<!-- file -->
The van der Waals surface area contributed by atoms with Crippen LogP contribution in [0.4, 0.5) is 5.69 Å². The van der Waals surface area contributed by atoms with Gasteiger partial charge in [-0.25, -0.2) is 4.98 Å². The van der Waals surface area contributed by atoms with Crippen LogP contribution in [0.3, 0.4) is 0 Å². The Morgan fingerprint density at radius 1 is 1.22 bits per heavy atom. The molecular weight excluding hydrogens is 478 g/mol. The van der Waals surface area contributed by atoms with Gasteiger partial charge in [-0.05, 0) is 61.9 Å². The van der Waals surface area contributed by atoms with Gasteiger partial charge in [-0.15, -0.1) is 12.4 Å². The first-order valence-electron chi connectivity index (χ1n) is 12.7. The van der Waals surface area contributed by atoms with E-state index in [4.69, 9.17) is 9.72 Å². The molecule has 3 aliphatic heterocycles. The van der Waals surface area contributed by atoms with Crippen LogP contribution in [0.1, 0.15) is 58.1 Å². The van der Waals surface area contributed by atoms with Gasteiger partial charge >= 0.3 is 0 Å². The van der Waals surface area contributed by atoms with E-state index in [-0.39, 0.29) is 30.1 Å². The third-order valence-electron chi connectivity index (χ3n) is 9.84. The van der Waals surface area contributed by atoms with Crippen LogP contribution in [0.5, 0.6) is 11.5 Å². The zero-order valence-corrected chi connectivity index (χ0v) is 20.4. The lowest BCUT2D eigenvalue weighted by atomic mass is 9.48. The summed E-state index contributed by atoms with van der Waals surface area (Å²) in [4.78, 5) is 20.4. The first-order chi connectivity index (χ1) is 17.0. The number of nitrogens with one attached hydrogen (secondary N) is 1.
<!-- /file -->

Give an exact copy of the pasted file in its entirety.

The van der Waals surface area contributed by atoms with Crippen LogP contribution in [0.4, 0.5) is 5.69 Å². The van der Waals surface area contributed by atoms with Gasteiger partial charge in [-0.25, -0.2) is 4.98 Å². The van der Waals surface area contributed by atoms with Crippen LogP contribution in [0.3, 0.4) is 0 Å². The Morgan fingerprint density at radius 1 is 1.22 bits per heavy atom. The molecular weight excluding hydrogens is 478 g/mol. The van der Waals surface area contributed by atoms with Gasteiger partial charge in [-0.05, 0) is 61.9 Å². The van der Waals surface area contributed by atoms with Gasteiger partial charge in [-0.15, -0.1) is 12.4 Å². The first-order valence-electron chi connectivity index (χ1n) is 12.7. The van der Waals surface area contributed by atoms with E-state index in [4.69, 9.17) is 9.72 Å². The molecule has 3 aliphatic heterocycles. The van der Waals surface area contributed by atoms with Crippen LogP contribution in [0.1, 0.15) is 58.1 Å². The van der Waals surface area contributed by atoms with Gasteiger partial charge >= 0.3 is 0 Å². The van der Waals surface area contributed by atoms with E-state index in [-0.39, 0.29) is 30.1 Å². The third-order valence-electron chi connectivity index (χ3n) is 9.84. The van der Waals surface area contributed by atoms with Crippen LogP contribution in [0.5, 0.6) is 11.5 Å². The zero-order valence-corrected chi connectivity index (χ0v) is 20.4. The lowest BCUT2D eigenvalue weighted by atomic mass is 9.48. The summed E-state index contributed by atoms with van der Waals surface area (Å²) in [4.78, 5) is 20.4. The first-order chi connectivity index (χ1) is 17.0. The number of nitrogens with one attached hydrogen (secondary N) is 1.